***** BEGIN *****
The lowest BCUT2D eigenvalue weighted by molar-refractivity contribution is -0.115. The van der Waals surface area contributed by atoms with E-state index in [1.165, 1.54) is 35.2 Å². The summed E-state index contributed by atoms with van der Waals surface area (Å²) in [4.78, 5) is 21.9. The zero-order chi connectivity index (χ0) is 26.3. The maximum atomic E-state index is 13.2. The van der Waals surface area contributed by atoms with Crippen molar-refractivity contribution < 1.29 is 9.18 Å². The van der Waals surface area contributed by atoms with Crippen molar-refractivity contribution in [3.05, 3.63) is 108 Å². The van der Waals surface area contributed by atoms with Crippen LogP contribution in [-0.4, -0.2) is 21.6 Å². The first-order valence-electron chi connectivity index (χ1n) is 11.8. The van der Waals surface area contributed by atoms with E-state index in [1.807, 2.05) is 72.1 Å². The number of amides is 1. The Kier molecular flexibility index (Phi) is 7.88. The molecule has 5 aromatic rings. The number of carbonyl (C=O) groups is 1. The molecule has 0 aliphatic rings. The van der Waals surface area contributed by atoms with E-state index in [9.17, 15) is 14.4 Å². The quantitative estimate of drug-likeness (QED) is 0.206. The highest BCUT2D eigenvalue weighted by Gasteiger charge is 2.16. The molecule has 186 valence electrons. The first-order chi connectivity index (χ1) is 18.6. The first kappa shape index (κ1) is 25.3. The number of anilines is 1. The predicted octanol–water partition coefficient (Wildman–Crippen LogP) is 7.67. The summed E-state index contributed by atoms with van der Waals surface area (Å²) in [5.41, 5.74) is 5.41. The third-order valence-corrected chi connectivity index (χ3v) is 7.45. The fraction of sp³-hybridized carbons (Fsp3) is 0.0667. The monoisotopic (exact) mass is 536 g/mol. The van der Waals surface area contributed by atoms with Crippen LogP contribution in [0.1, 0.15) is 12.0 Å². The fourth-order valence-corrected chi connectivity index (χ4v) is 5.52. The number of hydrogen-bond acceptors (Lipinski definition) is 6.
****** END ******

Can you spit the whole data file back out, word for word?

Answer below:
The lowest BCUT2D eigenvalue weighted by molar-refractivity contribution is -0.115. The van der Waals surface area contributed by atoms with E-state index in [1.165, 1.54) is 35.2 Å². The summed E-state index contributed by atoms with van der Waals surface area (Å²) in [4.78, 5) is 21.9. The zero-order chi connectivity index (χ0) is 26.3. The maximum atomic E-state index is 13.2. The van der Waals surface area contributed by atoms with Crippen molar-refractivity contribution < 1.29 is 9.18 Å². The van der Waals surface area contributed by atoms with Crippen molar-refractivity contribution in [3.05, 3.63) is 108 Å². The van der Waals surface area contributed by atoms with Crippen LogP contribution in [-0.4, -0.2) is 21.6 Å². The first-order valence-electron chi connectivity index (χ1n) is 11.8. The van der Waals surface area contributed by atoms with E-state index in [1.807, 2.05) is 72.1 Å². The number of amides is 1. The Kier molecular flexibility index (Phi) is 7.88. The molecule has 5 aromatic rings. The number of carbonyl (C=O) groups is 1. The molecule has 0 aliphatic rings. The van der Waals surface area contributed by atoms with E-state index in [9.17, 15) is 14.4 Å². The quantitative estimate of drug-likeness (QED) is 0.206. The highest BCUT2D eigenvalue weighted by Gasteiger charge is 2.16. The molecule has 186 valence electrons. The first-order chi connectivity index (χ1) is 18.6. The first kappa shape index (κ1) is 25.3. The number of anilines is 1. The predicted octanol–water partition coefficient (Wildman–Crippen LogP) is 7.67. The summed E-state index contributed by atoms with van der Waals surface area (Å²) in [5.41, 5.74) is 5.41. The third-order valence-corrected chi connectivity index (χ3v) is 7.45. The fraction of sp³-hybridized carbons (Fsp3) is 0.0667. The monoisotopic (exact) mass is 536 g/mol. The van der Waals surface area contributed by atoms with Crippen LogP contribution in [0.1, 0.15) is 12.0 Å². The fourth-order valence-corrected chi connectivity index (χ4v) is 5.52. The number of hydrogen-bond acceptors (Lipinski definition) is 6.